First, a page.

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Governors of Oregon, Washington Demand Answers on Family Reunifications

<p>Oregon Gov. Kate Brown gives a speech in this May 2015 file photo.</p>

Alan Sylvestre


Oregon Gov. Kate Brown gives a speech in this May 2015 file photo.

As federal officials race to reunite immigrant families separated at the Southwest Border, the governors of Oregon and Washington want answers.

Oregon Gov. Kate Brown and Washington Gov. Jay Inslee joined leaders from four other states Friday in signing a stinging letter to Trump administration officials.

“As governors representing states where separated migrant children are being detained, we write to express our growing concern with this Administration’s ability to reunify families…” the letter reads. It says the governors “remain deeply concerned that wholly inadequate resources and procedures are in place to ensure children and parents are reunified safely and securely.”

Also signing on to the missive: the governors of Pennsylvania, Connecticut, New Jersey and New York.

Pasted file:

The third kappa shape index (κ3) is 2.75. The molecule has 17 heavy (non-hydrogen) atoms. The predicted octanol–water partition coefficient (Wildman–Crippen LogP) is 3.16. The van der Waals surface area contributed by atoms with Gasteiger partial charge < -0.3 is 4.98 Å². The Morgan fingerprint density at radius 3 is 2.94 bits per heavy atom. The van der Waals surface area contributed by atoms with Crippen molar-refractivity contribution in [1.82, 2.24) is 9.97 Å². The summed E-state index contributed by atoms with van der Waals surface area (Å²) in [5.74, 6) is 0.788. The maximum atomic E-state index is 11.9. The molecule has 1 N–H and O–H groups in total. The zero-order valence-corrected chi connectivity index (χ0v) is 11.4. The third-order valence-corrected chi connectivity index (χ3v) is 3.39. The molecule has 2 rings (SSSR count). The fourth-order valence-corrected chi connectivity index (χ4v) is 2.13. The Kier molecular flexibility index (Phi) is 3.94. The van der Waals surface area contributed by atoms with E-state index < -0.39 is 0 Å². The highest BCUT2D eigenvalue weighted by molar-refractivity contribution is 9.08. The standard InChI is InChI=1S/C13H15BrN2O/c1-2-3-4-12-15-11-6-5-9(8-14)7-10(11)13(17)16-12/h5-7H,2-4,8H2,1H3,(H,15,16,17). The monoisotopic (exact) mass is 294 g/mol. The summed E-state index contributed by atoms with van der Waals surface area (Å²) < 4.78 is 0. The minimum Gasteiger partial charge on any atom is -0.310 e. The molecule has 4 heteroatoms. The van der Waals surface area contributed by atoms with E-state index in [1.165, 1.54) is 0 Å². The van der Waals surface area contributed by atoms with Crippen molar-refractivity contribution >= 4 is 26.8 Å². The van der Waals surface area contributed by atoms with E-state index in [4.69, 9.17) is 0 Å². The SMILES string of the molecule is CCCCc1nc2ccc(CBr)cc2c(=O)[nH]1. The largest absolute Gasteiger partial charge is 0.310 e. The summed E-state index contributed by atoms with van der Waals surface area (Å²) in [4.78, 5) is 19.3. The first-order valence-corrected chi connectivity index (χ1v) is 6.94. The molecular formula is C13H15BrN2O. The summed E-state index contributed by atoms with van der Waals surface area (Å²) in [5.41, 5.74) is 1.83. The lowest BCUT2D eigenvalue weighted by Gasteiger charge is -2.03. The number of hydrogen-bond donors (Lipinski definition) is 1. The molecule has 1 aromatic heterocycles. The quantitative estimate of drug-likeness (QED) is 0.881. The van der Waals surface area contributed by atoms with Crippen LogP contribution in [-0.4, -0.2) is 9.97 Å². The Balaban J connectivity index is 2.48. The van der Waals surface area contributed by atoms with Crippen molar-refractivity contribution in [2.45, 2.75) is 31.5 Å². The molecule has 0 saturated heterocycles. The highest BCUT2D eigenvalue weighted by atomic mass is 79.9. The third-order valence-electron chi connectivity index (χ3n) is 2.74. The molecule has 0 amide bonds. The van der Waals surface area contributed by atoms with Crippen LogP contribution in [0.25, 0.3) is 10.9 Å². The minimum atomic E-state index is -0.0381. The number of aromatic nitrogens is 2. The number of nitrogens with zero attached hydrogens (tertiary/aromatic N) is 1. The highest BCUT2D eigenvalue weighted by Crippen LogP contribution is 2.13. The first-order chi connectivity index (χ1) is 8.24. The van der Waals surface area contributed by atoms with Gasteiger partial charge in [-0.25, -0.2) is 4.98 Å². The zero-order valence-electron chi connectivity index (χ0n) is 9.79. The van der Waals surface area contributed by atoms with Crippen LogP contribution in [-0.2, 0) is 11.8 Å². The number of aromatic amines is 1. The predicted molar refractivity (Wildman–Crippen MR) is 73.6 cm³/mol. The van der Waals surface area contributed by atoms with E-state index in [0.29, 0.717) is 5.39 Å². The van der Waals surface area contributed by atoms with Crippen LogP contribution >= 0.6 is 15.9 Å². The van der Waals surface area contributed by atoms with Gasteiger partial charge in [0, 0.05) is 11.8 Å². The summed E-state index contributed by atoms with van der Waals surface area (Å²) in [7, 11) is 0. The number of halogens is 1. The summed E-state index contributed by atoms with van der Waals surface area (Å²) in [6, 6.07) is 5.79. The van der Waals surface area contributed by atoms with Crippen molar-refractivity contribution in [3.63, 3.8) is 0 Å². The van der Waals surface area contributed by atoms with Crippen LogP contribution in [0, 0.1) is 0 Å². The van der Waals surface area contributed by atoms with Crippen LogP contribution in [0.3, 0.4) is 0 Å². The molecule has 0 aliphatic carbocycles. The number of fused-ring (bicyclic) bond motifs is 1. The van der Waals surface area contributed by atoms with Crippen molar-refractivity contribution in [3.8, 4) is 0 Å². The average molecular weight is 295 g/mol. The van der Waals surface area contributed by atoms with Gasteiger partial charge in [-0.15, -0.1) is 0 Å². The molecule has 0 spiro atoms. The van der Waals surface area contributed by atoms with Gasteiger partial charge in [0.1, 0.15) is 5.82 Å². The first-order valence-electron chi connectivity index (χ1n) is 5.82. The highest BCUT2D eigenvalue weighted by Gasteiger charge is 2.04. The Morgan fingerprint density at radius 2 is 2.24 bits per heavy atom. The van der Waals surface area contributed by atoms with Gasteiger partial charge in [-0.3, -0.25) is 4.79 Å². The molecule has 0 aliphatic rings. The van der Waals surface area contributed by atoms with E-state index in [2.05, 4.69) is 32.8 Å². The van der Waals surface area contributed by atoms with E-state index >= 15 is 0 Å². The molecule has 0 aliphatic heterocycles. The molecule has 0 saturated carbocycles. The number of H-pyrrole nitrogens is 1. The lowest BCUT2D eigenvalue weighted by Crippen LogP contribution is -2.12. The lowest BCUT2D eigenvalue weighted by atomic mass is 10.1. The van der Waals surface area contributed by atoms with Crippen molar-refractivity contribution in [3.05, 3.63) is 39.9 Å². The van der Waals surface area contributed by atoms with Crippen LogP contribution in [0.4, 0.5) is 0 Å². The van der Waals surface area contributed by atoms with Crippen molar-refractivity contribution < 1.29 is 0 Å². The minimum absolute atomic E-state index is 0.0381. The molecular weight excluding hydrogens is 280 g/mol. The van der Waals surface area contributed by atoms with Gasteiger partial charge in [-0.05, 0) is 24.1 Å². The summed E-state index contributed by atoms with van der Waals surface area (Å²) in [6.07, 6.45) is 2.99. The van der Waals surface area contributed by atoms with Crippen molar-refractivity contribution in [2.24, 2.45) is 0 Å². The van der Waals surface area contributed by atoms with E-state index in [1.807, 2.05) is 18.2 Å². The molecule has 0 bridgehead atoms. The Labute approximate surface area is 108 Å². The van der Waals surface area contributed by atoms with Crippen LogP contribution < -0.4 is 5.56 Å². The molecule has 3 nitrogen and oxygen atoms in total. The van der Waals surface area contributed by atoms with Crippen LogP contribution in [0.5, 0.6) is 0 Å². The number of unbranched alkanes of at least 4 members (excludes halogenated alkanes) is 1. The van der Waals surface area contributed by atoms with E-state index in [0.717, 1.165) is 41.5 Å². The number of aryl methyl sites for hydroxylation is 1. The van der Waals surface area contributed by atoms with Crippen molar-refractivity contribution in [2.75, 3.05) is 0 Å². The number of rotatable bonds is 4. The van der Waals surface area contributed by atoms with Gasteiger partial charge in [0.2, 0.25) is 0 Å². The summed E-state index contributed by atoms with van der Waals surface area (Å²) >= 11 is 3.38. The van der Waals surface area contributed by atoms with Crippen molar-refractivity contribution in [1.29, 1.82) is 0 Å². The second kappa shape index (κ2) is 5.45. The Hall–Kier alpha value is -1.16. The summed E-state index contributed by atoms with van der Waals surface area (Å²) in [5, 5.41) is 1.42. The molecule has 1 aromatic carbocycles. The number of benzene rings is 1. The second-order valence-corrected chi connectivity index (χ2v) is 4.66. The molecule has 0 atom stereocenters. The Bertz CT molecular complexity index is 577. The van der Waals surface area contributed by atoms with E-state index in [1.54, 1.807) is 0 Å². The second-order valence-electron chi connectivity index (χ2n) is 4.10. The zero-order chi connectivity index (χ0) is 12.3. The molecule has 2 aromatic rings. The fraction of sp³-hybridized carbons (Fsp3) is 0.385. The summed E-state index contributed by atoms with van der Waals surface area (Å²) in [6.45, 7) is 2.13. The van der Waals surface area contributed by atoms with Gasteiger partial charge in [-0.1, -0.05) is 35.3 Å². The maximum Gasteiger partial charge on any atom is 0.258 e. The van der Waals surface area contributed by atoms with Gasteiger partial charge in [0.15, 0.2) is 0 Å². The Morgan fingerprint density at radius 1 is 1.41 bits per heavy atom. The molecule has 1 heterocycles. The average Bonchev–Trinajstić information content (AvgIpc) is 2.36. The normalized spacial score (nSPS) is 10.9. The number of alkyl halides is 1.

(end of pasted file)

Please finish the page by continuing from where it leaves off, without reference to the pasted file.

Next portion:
The three-page letter comes as officials from the U.S. Department of Health and Human Services and Department of Homeland Security attempt to meet deadlines set by a federal judge. Under that order, nearly 3,000 children separated from their parents via the Trump administration’s recent “zero tolerance” policy must be reunified by July 26. Children under the age of five are supposed to be reunited far sooner.

But, as the letter notes, news reports have indicated the process for getting children to their parents is mired in chaos. What’s more the governors say they’re concerned that the Trump administration might ultimately house children with long-term sponsors—not their parents or other relatives.

So the governors have posed a series of detailed questions, including the number of kids who’ve been reunified, where they’ve been placed, and how many have been given a lawyer.

The letter is the second Brown sent to Trump administration officials in recent weeks. In a June 22 letter, she demanded answers about immigrant detentions by June 25. She still hasn’t received a response, her office says.

Copyright 2018 Oregon Public Broadcasting

Dirk VanderHart is JPR's Salem correspondent reporting from the Oregon State Capitol. His reporting is funded through a collaboration between public radio stations around the Northwest called the Northwest News Network.